Canada’s recreational firearms lobby is telling the Harper government to avoid signing a landmark United Nations arms trade treaty, arguing it could lead to an insidious return of the federal long-gun registry.
That’s the message Canada’s National Firearms Association and the Canadian Shooting Sports Association are delivering to Foreign Affairs Minister John Baird as he weighs whether Canada should follow the United States in signing the Arms Trade Treaty, which aims to regulate the multibillion dollar global arms trade.
Proponents of the treaty, including Secretary of State John Kerry who signed it last week on behalf of the U.S., say it would have no impact on domestic gun owners.
Not so, says Canada’s sports shooting lobby, which has been consulting with the government.
“We think that it has the potential to raise prices on firearms, firearms accessories, parts and ammunition,” Sheldon Clare, president of the National Firearms Association, said in interview.
“We rely heavily on imports.”
Clare said he doesn’t think Canada will follow the U.S. and sign the treaty, suggesting that the Conservatives realize this could affect them at the ballot box in 2015.
“I think they also recognize there would be some significant ramifications in their voting base were they to approve this,” he said.
The Harper government came to power in 2006 in part on a promise to scrap the long-gun registry, which was reviled by recreational shooting enthusiasts and rural gun owners. The registry was voted out existence in February 2012.
During that time, recreational firearms users have had greater access to weapons and accessories than in the previous years.
An analysis of Industry Canada data by The Canadian Press shows that imports of revolvers, pistols, rifles, shotguns, accessories and ammunition into Canada totalled $2.84 million between 2006 and 2012.
That’s almost double the nearly $1.56 million in similar imports to Canada during the previous seven years when the Liberal government was in power, from 1999 to 2005.
Total imports reached an all-time high at just over $507,000 in 2011 but then fell to $445,000 in 2012.
Tony Bernardo, head of the Canadian Shooting Sports Association, said he’s been working hard to oppose UN gun control efforts since the mid 1990s.
He said the treaty could impose a burdensome bureaucracy on Canada not unlike the now-defunct gun registry.
“I think there’s lots of potential links to the gun registry,” said Bernardo.
“The problems we’ve had with the gun registry — unaccountability, the incredible cost, complete ineffective uselessness — those things are not only a potential scenario, they’re a likelihood” if Canada were to sign the treaty.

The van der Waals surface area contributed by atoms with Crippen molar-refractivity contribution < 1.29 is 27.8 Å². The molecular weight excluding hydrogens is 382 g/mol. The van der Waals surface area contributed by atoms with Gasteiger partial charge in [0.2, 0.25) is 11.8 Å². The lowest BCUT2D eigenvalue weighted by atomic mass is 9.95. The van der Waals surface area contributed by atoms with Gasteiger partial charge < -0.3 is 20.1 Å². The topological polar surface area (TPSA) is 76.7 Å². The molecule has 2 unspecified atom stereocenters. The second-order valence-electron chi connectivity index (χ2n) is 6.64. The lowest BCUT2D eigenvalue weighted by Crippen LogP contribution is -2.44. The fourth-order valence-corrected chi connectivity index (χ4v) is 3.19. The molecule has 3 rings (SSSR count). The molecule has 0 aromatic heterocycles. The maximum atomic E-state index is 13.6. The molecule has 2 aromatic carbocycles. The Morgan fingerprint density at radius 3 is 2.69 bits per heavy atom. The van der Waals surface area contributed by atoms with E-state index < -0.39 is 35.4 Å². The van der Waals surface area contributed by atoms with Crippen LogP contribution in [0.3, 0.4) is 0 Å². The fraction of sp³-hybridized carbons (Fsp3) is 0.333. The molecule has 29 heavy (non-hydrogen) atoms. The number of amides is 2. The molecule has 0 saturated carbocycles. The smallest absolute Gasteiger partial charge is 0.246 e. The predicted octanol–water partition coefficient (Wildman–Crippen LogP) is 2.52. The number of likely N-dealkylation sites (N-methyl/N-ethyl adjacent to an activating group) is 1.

The groups say that if the federal government signs the treaty it will have to create a new bureaucracy of regulations, one that could potentially be less strict than the current rules that govern the arms imports and exports.
Bernardo said he didn’t think Baird was likely to follow the U.S. lead on adopting the treaty any time soon.
“Minister Baird has been very thoughtful and intelligent on the Arms Trade Treaty right from Day One,” said Bernardo.
“At the beginning of the process he asked the United Nations to remove civilian firearms from scope of the treaty. He’s seen the writing on the wall. He’s not a dumb man.”
Baird has said there is a potential link between signing on to the treaty and Canada’s now-abolished long gun registry. Baird’s spokesman said the government will take its time, and do its “homework” to ensure that the interests of Canadians are protected before deciding whether to sign on to the treaty.
“If properly done, an Arms Trade Treaty can help limit the worldwide trade in illicit arms,” said spokesman Rick Roth in an email.
“At the same time, it is important that such a treaty not affect lawful and responsible firearms owners nor discourage the transfer of firearms for recreational uses such as sport shooting and hunting.”
Baird’s office wouldn’t release the names of the individuals it is consulting.
According to an internal memo obtained by The Canadian Press, Clare and Bernardo are among 14 stakeholders that Foreign Affairs has consulted on the issue.
Four of those consulted are from the groups Oxfam, Project Ploughshares and Amnesty International, and have publicly urged Canada to follow the U.S. and more than 90 other countries and sign the treaty. They argue the pact would lead to a decline in violence against innocent civilians, including crimes against humanity.
But at least seven more on the list are from arms and ammunition suppliers, manufacturers, or the defence industry.
NDP foreign affair critic Paul Dewar accused the government of giving special interest groups preferential treatment in their consultations.
“It’s clear that the Conservatives are continuing to favour their friends in the gun lobby over good policy that will save lives.”